CAMPUS GOES DARK

Lauren Gallagher
News Co-Editor

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AQUINAS PHOTO / Kelly Ross SCRANTON FIRE department arrives at the University Monday night. The fire department was called to Condron Hall when students suspected that people were stuck in the elevators during the power outage.

The University experienced a campus-wide power failure Monday night.

Lights flickered in some on-campus buildings, but in others the lights were completely out for over an hour.  At around 8:22 p.m. students were notified about the failure through email, phone call and text message.

The second alert, sent at 9 p.m., read that the failure was limited to campus buildings and announced that classes had been cancelled for the night.

The third alert, sent at 10 p.m., noted that the cause of the failure and estimated time of power return was still unknown. It also asked students not to use the elevators on campus because they were all disabled.

Although not all buildings on campus lost power, many students were affected as a result of the power failure.  First-year student Liz Howlin was in the Loyola Science Center when the power went out.

“I was in LSC with my tutor and then the lights went out. It went pitch black, so we figured we should move and went to a different area of the building. Only the emergency lights were on where we were, but when we moved to the other area the lights there were on. The power outlets also weren’t working so no one could charge anything. When I left, at around 10 p.m. the lights were still out,” Howlin said.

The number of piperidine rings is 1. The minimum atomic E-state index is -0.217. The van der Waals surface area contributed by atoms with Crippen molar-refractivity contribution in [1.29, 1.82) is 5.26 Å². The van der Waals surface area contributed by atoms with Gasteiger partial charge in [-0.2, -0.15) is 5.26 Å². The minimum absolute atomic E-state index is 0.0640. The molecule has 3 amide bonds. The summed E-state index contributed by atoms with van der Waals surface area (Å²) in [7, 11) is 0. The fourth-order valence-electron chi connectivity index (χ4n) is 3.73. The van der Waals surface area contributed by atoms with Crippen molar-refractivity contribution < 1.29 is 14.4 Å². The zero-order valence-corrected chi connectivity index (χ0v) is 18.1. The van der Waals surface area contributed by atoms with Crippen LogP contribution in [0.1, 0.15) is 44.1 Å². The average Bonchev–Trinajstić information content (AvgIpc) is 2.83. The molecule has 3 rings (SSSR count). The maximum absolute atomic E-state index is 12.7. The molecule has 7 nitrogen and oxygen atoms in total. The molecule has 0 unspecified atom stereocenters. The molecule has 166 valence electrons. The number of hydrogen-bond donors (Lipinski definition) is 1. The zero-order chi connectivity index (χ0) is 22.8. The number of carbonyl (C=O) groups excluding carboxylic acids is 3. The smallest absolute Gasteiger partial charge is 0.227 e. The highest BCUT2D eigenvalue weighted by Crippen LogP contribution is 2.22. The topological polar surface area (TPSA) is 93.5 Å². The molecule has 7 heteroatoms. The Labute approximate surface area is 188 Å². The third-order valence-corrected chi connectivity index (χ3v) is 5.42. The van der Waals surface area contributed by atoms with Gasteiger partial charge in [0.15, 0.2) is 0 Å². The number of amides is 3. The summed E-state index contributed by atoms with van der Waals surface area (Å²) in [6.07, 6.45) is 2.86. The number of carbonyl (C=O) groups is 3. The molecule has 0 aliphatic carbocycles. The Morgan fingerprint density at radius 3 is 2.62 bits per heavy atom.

Howlin added that her friend who lives in Gavigan Hall, was going to sleep in her dorm, Gannon-Lavis-McCormick (GLM) Hall, if the power did not go back on.

In addition to students being affected in residence halls and the Loyola Science Center, students studying in the Weinberg Memorial Library were also affected.

Senior Bridget Furdon was in the library when the lights turn off and on again in the building causing the internet to disconnect from her computer.

“I was sitting at the front of the Reilly Learning Commons when the lights flickered. I didn’t think anything of it until I saw all of the emails and text messages about the failure. I had to relaunch my internet,” said Furdon.

Students were not notified about the cause of the power failure in the emails.

Stan Zygmunt, The University’s director of news and media relations, later said in an email to The Aquinas that the failure was initially caused by a PPL Electric Utility switch.

It was not until 11:50 p.m. that a fourth alert was sent out notifying the community that all power was restored to campus.

 

Contact the writer: lauren.gallagher@scranton.edu

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